One of the common complaint you have heard ever since powerpoint was invented is that people have too many slides and on each slide they put too much stuff such that it detracts from what they are presenting. A powerpoint deck that is filled with many busy slides is the bane of any presentation we are all subjected too.
Why does this happen?
People just have not been taught how to avoid them. This is something you are supposed to figure it out on your own and many never do. And since you see others being powerpoint "jockeys." so you tend to pick up this habit and can't break it. But break you must if you don't want to waste your time and your audience's time since there is a lot invested in every presentation you deliver. I wrote about the investment that is made in a presentation in the blog titled, "What is the ROI of Your Speech?" I often say that your presentation better be your most important product you develop. If it isn't then the presentation is not needed to sell a product, solution or an idea.
Powerpoint Centric Presentation
Here is how I used to prepare a business presentation. First I would get a slide deck that marketing had developed, do some cut and paste, add couple of backup slides and I was done. Next I would try to figure out what to say for each slide and keep it no more than a minute for each slide and would end up with my 30 slide presentation and keep few extras around in case I needed them to elaborate something during Q&A. This is all I did to ace the presentation and I was pretty satisfied with this method. No one ever said anything so I became pretty good at it. I had become a powerpoint jockey.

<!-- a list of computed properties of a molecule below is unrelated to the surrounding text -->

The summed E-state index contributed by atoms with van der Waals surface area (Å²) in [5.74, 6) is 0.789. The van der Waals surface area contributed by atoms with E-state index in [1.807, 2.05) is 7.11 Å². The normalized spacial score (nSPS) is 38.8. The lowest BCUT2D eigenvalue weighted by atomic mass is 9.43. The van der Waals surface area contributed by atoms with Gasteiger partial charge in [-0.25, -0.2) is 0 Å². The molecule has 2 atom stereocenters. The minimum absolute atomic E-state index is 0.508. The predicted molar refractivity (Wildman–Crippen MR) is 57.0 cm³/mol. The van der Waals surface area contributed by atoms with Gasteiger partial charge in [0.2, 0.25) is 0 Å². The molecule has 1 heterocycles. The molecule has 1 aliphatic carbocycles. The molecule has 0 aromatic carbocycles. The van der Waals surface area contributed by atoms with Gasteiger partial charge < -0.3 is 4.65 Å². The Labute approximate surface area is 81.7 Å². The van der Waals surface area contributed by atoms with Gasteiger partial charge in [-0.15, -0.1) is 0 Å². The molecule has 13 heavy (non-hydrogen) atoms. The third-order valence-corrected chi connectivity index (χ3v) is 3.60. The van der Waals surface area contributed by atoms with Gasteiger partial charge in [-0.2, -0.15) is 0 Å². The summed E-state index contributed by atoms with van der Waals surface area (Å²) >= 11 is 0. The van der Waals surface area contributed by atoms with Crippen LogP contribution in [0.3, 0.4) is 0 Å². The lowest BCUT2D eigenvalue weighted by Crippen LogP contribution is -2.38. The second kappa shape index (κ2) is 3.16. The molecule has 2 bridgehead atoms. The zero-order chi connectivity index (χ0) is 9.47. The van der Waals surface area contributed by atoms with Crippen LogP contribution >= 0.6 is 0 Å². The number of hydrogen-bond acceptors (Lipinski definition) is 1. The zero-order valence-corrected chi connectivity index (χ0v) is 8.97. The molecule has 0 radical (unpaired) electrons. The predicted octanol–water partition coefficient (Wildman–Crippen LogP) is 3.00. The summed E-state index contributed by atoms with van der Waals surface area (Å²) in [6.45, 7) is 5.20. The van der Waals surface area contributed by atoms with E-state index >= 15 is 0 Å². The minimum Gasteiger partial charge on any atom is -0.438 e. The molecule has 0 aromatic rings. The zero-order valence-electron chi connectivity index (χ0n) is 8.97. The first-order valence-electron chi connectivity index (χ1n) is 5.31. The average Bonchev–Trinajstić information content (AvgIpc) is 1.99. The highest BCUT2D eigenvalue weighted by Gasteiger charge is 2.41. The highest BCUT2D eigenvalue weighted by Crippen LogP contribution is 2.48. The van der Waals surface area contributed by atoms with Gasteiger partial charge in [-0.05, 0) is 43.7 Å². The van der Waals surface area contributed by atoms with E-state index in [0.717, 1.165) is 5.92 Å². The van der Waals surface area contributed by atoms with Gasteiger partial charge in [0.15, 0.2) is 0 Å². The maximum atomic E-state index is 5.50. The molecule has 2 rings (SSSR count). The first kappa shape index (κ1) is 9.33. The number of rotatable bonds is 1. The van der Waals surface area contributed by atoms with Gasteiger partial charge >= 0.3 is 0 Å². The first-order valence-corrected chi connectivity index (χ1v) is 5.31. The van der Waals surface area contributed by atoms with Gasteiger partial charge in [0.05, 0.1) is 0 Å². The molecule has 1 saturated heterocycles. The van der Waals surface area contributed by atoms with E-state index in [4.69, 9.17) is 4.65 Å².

One day, sitting in a presentation, I lost focus and had no idea what the presenter was presenting though his slides all looked great and he was saying a lot. That is when I realized that I do the same when I am presenting. Since I didn't want to be subjected to this kind of boring powerpoint centric presentation, I decided that I had to figure it out a different way which was more audience centric. What changed my mind was when I say an executive at Oracle Corporation, Ray Lane, once gave a presentation at an Alliance meeting with just one word on each slide as he was trying to convince us that we had become too comfortable presenting to powerpoint slides rather than talking to people.
Here is what I do now. It takes more time but it works.
I will write the speech first. Next, I will present it without slides and see how I come across.Once I feel natural after several iteration, then only I will add slides that I think will enhance audience's understanding pf the content. Finally I will go thrrough few more rehearsals to make sure it is indeed audience centric.
As Nancy Duarte says in her TedxEast talk when you give a presentation, you are not the hero; the audience is the hero. It is they who have to spread the message for it to be understood and spread to others. Since you have rehearsed without slides and feel natural so you know it takes to keep your audience interested, engaged and educated. You may discover that you may not need any slides at all and that should be the default. However, if it is technical, you may need few slides. When you add a slide, it has to add to your audience's understanding not subtract it.
If you do need slides, I like what Guy Kawasaki has been evangelizing with his 10/20/30 Rule of PowerPoint which consist of the following:
- 10 - ten slides